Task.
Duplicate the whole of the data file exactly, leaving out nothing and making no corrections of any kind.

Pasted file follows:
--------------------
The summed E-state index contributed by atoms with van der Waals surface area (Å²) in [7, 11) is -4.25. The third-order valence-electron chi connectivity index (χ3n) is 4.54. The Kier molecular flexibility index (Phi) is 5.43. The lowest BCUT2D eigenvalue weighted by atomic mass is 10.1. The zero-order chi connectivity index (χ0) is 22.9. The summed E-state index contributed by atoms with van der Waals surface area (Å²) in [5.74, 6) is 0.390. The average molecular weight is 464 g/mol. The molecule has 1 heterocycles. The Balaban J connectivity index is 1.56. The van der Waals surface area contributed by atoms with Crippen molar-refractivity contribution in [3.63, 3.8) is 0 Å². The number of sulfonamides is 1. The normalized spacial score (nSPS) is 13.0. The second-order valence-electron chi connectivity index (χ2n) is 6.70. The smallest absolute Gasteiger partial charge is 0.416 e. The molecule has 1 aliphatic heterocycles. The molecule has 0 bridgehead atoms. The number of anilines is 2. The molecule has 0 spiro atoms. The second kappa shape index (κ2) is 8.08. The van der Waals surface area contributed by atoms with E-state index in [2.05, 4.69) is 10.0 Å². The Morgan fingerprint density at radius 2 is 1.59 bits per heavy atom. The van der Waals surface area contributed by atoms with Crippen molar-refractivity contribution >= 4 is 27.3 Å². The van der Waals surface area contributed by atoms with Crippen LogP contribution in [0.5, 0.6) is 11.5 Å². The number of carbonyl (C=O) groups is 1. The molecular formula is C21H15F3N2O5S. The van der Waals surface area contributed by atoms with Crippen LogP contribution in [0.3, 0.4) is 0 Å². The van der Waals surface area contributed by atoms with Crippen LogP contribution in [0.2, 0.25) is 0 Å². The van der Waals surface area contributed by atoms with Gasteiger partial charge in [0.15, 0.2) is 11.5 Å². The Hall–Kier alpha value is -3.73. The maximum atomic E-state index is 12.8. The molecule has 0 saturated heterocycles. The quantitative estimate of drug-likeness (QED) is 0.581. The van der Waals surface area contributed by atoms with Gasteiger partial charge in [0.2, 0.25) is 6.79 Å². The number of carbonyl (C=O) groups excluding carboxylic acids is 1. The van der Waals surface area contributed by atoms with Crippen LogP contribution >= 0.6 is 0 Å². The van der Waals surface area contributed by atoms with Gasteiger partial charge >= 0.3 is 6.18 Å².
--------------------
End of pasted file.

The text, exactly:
The summed E-state index contributed by atoms with van der Waals surface area (Å²) in [7, 11) is -4.25. The third-order valence-electron chi connectivity index (χ3n) is 4.54. The Kier molecular flexibility index (Phi) is 5.43. The lowest BCUT2D eigenvalue weighted by atomic mass is 10.1. The zero-order chi connectivity index (χ0) is 22.9. The summed E-state index contributed by atoms with van der Waals surface area (Å²) in [5.74, 6) is 0.390. The average molecular weight is 464 g/mol. The molecule has 1 heterocycles. The Balaban J connectivity index is 1.56. The van der Waals surface area contributed by atoms with Crippen molar-refractivity contribution in [3.63, 3.8) is 0 Å². The number of sulfonamides is 1. The normalized spacial score (nSPS) is 13.0. The second-order valence-electron chi connectivity index (χ2n) is 6.70. The smallest absolute Gasteiger partial charge is 0.416 e. The molecule has 1 aliphatic heterocycles. The molecule has 0 bridgehead atoms. The number of anilines is 2. The molecule has 0 spiro atoms. The second kappa shape index (κ2) is 8.08. The van der Waals surface area contributed by atoms with E-state index in [2.05, 4.69) is 10.0 Å². The Morgan fingerprint density at radius 2 is 1.59 bits per heavy atom. The van der Waals surface area contributed by atoms with Crippen molar-refractivity contribution >= 4 is 27.3 Å². The van der Waals surface area contributed by atoms with Crippen LogP contribution in [0.5, 0.6) is 11.5 Å². The number of carbonyl (C=O) groups is 1. The molecular formula is C21H15F3N2O5S. The van der Waals surface area contributed by atoms with Crippen LogP contribution in [0.3, 0.4) is 0 Å². The van der Waals surface area contributed by atoms with Crippen LogP contribution in [0.2, 0.25) is 0 Å². The van der Waals surface area contributed by atoms with Gasteiger partial charge in [0.15, 0.2) is 11.5 Å². The Hall–Kier alpha value is -3.73. The maximum atomic E-state index is 12.8. The molecule has 0 saturated heterocycles. The quantitative estimate of drug-likeness (QED) is 0.581. The van der Waals surface area contributed by atoms with Gasteiger partial charge in [0.2, 0.25) is 6.79 Å². The number of carbonyl (C=O) groups excluding carboxylic acids is 1. The van der Waals surface area contributed by atoms with Crippen LogP contribution >= 0.6 is 0 Å². The van der Waals surface area contributed by atoms with Gasteiger partial charge >= 0.3 is 6.18 Å².